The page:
Saying thanks but no thanks to Brian, the Royal Charter and IPSO…

Tuesday, February 11, 2014

Time For Watson to Launch Corrections and Clarifications Page

Oh the beautiful irony. Tom Watson put his X-Box down for ten minutes to have a go at Labour for playing up Ed as a strong leader like Thatcher. ‘It’s highly likely that a spin doctor, working for Ed, chose to persuade people that he really would “Govern like Thatcher”‘ he blogged. Within an hour or so it was a full reverse ferret:

“Tom Baldwin, an adviser to Ed Miliband has been in touch to say: “For the record, I didn’t mention thatcher once in all the lobby briefing around the speech. Truth is, I suspect, they got together and constructed line themselves.”

Perhaps he should have checked his facts before he mixed opinion and news? Time for a due-prominence apology, for sure.

This is not the first time Watson has cocked up like this.

Remember when he accused Guido of selling drugs to George Osborne at a rave?

Or when he had to apologise to Nick Robinson for accusing him of being a Murdoch stooge in his book?

Maybe he should add a permanent corrections and clarifications section to his website, as they’re piling up…

It’s what Brian Leveson would want…

Thursday, November 7, 2013

Speccie Awards: The Results

20131107-145133.jpg

The 15 rebels who said no to press regulation.

Tuesday, October 29, 2013

Exclusive: Cops Trying to Remove Private Eye From Shops

Police are requesting “on behalf of the Crown Prosecution Service” that magazine vendors refrain from selling today’s edition of Private Eye. This afternoon two plain clothes policemen asked this vendor working outside Farringdon Station to take down this week’s Eye. When the vendor, who does not wish to be named, asked them why, they said it was at the request of the CPS, specifically because of the cover featuring Rebekah Brooks. They showed identification. The vendor told the cops he would keep selling them unless they produced a court order. Chilling…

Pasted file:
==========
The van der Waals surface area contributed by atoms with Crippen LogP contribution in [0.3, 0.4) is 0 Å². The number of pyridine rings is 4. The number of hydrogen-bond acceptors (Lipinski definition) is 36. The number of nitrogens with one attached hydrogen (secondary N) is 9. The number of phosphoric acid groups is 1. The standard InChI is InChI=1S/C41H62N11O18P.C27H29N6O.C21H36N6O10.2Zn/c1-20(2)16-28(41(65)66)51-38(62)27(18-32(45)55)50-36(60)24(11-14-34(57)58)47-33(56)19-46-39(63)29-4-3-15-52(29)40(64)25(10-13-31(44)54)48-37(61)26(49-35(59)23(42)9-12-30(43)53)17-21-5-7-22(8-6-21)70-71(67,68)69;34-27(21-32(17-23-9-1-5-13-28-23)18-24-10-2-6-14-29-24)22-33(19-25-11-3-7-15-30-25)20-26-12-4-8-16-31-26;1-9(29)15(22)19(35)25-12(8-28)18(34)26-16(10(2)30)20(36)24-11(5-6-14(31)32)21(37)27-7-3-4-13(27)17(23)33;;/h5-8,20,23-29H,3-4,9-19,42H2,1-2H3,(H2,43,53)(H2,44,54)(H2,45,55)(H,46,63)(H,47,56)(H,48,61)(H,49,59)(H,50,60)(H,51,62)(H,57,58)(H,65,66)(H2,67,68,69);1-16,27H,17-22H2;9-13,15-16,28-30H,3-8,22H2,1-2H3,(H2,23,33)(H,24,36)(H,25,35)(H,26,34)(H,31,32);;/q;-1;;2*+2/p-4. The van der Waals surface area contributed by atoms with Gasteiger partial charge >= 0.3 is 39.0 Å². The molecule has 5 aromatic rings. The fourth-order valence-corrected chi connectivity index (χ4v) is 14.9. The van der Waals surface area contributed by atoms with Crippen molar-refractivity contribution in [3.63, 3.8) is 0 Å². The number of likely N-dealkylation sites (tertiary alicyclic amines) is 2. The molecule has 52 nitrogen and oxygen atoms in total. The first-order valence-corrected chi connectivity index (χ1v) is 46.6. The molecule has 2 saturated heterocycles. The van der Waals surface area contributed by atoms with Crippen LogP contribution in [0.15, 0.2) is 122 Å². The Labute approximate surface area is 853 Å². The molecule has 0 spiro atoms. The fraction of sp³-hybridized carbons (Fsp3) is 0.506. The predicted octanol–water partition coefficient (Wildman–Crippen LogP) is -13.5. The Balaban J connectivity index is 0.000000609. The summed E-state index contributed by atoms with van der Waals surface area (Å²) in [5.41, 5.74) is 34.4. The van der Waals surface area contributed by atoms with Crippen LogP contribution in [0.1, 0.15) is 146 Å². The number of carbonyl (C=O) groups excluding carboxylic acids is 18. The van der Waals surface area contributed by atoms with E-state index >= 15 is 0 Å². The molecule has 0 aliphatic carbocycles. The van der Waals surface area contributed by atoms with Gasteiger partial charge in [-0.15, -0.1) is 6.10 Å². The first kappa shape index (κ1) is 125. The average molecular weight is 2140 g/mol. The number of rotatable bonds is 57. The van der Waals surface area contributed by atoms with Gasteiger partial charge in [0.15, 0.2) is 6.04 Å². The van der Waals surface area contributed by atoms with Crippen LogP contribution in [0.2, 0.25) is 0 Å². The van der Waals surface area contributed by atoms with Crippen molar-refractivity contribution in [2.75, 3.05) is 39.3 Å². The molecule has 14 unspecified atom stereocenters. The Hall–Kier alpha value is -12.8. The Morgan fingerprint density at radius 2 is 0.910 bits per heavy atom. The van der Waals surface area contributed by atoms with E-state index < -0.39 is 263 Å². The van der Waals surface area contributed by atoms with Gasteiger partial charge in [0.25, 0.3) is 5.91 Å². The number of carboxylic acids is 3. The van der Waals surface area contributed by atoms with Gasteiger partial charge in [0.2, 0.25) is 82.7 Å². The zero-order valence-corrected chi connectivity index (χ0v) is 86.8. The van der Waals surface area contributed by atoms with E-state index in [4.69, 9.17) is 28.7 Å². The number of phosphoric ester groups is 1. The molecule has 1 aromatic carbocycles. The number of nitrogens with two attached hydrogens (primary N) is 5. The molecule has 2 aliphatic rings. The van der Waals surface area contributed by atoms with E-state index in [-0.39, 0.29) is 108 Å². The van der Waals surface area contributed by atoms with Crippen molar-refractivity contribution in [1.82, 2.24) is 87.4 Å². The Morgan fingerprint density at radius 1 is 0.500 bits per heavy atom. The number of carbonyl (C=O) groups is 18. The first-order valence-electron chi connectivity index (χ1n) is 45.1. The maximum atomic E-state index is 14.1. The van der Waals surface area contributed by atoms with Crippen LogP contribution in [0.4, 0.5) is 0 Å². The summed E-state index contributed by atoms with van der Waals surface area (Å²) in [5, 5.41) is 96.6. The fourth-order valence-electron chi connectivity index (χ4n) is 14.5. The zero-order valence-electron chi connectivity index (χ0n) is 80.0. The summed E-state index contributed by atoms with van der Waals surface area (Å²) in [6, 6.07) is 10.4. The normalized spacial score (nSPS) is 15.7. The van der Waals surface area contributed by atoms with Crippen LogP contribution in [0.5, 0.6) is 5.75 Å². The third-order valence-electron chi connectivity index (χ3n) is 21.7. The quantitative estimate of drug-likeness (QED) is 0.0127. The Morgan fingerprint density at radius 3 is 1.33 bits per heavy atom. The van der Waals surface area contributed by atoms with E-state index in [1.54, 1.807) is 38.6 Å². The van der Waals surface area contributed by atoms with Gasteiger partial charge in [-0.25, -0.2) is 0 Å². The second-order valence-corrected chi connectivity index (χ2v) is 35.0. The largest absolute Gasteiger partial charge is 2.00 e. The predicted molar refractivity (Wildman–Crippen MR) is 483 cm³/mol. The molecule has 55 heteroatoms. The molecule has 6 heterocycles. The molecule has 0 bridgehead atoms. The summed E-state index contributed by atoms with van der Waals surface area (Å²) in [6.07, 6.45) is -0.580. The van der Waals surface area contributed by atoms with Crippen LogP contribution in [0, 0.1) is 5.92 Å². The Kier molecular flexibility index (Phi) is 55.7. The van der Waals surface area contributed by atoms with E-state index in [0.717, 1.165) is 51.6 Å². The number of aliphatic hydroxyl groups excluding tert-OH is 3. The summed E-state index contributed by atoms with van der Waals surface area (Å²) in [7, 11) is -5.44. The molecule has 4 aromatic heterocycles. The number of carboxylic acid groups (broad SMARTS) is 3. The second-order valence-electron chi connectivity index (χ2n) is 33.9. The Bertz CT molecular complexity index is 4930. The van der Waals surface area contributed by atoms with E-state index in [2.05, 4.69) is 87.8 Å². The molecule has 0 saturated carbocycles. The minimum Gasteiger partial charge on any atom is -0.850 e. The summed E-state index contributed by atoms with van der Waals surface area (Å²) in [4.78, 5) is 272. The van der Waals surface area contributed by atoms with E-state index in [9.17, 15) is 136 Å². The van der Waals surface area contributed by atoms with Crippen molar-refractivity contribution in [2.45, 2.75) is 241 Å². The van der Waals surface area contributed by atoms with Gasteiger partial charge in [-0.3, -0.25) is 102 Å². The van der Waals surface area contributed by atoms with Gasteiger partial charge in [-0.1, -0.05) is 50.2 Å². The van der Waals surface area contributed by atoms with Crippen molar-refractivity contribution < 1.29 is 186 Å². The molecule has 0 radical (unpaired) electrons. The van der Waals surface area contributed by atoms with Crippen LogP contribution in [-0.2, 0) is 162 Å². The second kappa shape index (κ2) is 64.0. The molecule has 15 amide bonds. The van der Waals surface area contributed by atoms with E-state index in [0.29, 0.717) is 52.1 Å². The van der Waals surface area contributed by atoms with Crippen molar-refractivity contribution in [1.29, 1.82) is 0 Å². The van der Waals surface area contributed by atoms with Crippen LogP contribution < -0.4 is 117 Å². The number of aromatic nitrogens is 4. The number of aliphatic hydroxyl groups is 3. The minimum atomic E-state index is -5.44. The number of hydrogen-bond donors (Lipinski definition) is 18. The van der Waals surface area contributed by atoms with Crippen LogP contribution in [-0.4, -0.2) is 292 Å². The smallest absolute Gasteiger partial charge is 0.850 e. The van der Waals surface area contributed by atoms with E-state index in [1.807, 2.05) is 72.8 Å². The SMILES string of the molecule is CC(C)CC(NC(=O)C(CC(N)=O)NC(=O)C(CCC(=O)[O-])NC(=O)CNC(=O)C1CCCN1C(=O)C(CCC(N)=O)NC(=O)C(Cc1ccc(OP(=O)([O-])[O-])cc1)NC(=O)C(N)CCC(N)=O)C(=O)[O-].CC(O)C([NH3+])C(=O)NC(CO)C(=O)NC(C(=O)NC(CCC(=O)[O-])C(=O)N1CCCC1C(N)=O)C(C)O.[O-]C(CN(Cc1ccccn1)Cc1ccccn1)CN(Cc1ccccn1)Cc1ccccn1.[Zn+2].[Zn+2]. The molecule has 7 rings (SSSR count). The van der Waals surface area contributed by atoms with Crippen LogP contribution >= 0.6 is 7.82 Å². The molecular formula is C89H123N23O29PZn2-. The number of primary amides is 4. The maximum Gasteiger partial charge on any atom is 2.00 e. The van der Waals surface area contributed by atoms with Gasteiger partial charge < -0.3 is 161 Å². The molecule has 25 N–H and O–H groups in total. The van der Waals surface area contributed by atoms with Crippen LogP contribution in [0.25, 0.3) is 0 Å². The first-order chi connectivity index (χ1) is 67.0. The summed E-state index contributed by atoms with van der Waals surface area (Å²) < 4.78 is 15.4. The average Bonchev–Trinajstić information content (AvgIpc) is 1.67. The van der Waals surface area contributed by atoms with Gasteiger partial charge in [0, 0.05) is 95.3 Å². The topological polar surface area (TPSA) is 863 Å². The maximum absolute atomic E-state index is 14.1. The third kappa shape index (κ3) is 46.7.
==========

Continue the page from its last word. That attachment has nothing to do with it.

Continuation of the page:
Down the road at the nearby Old Bailey potential jurors were asked if they were readers of Private Eye or Guido Fawkes during the selection process. If they answered affirmatively they were excused from jury service. Anyone else a little hacked off by all this?

UPDATE:  Index on Censorship – the free speech campaign with offices near Farringdon Station – went to check for themselves:

The judge doesn’t find Private Eye amusing:

UPDATE: 17.24 

Wednesday, October 23, 2013

Hacked Off Spinner Wanted

Fancy a job spinning to the very journalists your lobbyist bosses want the state to regulate? Hacked Off are looking for a new comms manager to lead their media strategy. Advertised in the Guardian naturally. Crisis management and “handling strong personalities” are required attributes for the successful candidate, who will also need to be able to put up with subbing Brian Cathcart’s blogs. Even better if you’ve got a parliamentary pass


Seen Elsewhere

PC Worries Prevent Police Protecting Young Girls | Jill Kirby
Miliband Should Win Rochester | Martin Kettle
Thatcher Minister Sir John Nott ‘Voted for UKIP’ | Times
Time to Listen to Drugs Experts | Guardian
Drug Laws Don’t Work | Times
Our Moral Duty to Cut Taxes | David Cameron
Greens Ahead of LibDems | Guardian
Channel 4 to Spoof UKIP Election Win | Guardian
The Threat to Press Freedom | Paul Dacre
White House Scoop Strategy | Post
Labour Council Retweets BNP Endorsement | HandF Forum


VOTER-RECALL
Find out more about PLMR


David Cameron drug policy reformer and leadership contender in 2005…

“Politicians attempt to appeal to the lowest common denominator by posturing with tough policies and calling for crackdown after crackdown. Drugs policy has been failing for decades.”



“Digger” Murdoch says:

Is it just me, or is Nigel Farage just a top hat and a monocle away from being a Batman villain?